There are two malls within a few miles of each other where I live. One is constantly packed because it’s got restaurants that people want to visit on the outside, stores that people want to shop in on the inside, traffic flowing around it in all directions so it’s easy to access no matter where you’re coming from, and it’s closer to other shopping destinations. The other is mostly empty because the stores on the inside aren’t great and it’s bounded on three sides by low traffic roads and by a road that’s mostly used to leave or enter town on the other. It looks more like a strip mall with a Target, Texas Roadhouse, and Bass Pro than an actual shopping mall.

    Both malls serve mostly the same demographic, only difference being that the better one has more interesting stores for kids and teens so the people there are a bit younger.

  5. People like newer malls. That’s not even a new thing. And older malls that stay in operation begin to attract customers in the lower economic ranks.

  6. Dey took r malls!

  7. Why is it that people assume that what they grew up with is “natural” instead of one more phase in passing? When I was a kid, living in Cleveland Heights, there was one Mall in the area, and it wasn’t all that big. Two anchor stores (Higbee’s and Halle’s, and no, I can’t tell the difference), no “Food Court”, and a fountain in the center. I gather it’s been remodeled out of all recognition.

    In the ’70’s there started to be new malls all over the place. And they had interesting stuff in them. The food courts were a new thing, and hadn’t degenerated into the moderately obvious cockroach feeding stations of today. And over the last several decades the malls have been losing their interest, as the internet takes over the purchase of anything you don’t need to try on.

    But it’s been changing the whole time. There are proto-malls dating back to the 19th century (se Burlington Arcade, London and The Cleveland Arcade). Kresgie’s becomes K-Mart. Woolworth’s dies. It’s always shifting.

    Stop freaking panicking. The only thing that really worries ME is what are we going to do with all those huge, one concrete floor buildings when (inevitably) Walmart dies. Society just doesn’t NEED that many roller-rinks.

    1. Prison?

    2. Thunderdomes?

    3. I loved the local malls when I was a little kid in the 70s – they had all kinds of interactive stuff to do. Today the only thing I want to do when I enter a mall is exit the mall.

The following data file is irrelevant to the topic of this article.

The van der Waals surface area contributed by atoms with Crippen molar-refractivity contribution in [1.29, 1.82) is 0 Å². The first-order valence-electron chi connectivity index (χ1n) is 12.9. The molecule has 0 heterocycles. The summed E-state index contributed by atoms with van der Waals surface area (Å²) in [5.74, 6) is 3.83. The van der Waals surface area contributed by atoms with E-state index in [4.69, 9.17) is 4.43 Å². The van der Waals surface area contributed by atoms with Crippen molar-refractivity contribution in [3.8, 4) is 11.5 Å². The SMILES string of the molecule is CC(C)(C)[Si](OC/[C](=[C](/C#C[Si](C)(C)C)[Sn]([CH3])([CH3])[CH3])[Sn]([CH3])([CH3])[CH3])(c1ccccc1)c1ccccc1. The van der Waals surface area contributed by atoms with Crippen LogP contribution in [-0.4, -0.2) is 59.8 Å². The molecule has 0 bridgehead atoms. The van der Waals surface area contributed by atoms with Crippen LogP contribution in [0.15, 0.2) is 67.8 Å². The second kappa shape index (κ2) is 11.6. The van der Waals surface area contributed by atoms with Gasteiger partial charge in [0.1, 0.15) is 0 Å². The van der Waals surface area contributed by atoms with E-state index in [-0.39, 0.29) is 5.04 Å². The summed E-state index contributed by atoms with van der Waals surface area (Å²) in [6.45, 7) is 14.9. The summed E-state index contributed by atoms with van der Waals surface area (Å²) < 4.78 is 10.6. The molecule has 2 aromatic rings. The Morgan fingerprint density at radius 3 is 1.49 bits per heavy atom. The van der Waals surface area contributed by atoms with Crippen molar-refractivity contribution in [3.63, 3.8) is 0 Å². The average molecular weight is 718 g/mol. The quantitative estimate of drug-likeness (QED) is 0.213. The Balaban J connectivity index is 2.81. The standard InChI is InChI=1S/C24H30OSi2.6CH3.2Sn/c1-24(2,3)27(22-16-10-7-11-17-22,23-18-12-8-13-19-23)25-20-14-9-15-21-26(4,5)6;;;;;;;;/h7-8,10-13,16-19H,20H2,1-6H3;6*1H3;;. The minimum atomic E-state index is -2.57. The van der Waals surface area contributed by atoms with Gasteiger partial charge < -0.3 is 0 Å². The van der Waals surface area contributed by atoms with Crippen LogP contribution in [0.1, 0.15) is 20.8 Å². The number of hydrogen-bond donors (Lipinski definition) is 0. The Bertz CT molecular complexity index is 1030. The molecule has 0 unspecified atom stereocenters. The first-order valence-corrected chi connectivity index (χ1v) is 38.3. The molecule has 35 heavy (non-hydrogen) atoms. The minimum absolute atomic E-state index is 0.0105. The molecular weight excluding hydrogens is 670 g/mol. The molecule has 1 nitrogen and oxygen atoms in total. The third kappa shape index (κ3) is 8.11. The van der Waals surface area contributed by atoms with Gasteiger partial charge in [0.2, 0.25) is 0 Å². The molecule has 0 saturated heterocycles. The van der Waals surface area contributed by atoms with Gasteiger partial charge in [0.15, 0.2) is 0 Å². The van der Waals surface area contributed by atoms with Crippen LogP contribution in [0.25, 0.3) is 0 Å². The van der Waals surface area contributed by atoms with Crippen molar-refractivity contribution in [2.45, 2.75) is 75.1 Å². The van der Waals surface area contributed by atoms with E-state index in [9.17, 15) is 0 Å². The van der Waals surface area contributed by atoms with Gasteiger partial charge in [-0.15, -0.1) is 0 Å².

4. I grew up there, too; Severance is unrecognizable compared with the way it looked back then.

      My first job was at Disc Records; a friend of my brother’s worked at Le Petite Caf?, which he called “Leper Tit Caf?”.

  8. I inquired about leasing some space in a mall in the county seat of the poorest county in my state. Dude asked me what I wanted to lease it for, which is to sell second hand furniture and household goods. When I told him that he says “We don’t really want this kind of business in that mall”.

    Well, fuckhead, enjoy leasing out 10%(manicure anyone?) of your mall until it finally crumbles to the point that it costs more to bulldoze than it’s worth.

    1. When I told him that he says “We don’t really want this kind of business in that mall”.

      Well, yeah. Who wants a mall that attracts poor people looking for a bargain? That rabble will drive out the high class customers that he wants in the stores.

  9. From what I’ve seen in Phoenix and Vegas, the malls have simply changed from indoor to outdoor. A generation ago, the shopping mall killed downtown shopping districts. Today, the faux downtown malls, with plentiful parking, no crime or homeless panhandlers, are killing the traditional mall.

    1. What about colder climes? I can’t imagine an outdoor mall doing very well during, oh, a lake-effect snow event.

      1. I’ve seen them in Chicago suburbs at least, but the accuracy of my statement may be suspect when it comes to the more northern states.

      2. Behold, Legacy Village, which is in the middle of the primary snowbelt off of Lake Erie. Crocker Park is on the other side of town, so not so much lake effect, but still shitty weather 5 months of the year.

        Both are largely outdoor “lifestyle centers”.

        Columbus has Easton Towne Center. Not much snow, but Columbus in the winter sucks pretty hard. Vast, treeless plain…

        1. Huh, OK. I’m a city boy so I haven’t seen these things. I guess the city I live in is a “lifestyle center” too.

  10. It’s fashion driven. They still build malls, they’ve just taken the roof off and call them Village Square or something like that.

    1. Or what Mimsy said. *refresh*

  11. If you hate shopping like I do, the best thing in the upper midwest is an outdoor mall. Especially at Xmas time, when it’s cold on a weeknight the outdoor mall is free of riff raff and I can get the drudgery done much faster.

    1. Also this.

    2. My vision of upper Midwest malls is this.

  12. Need more bars.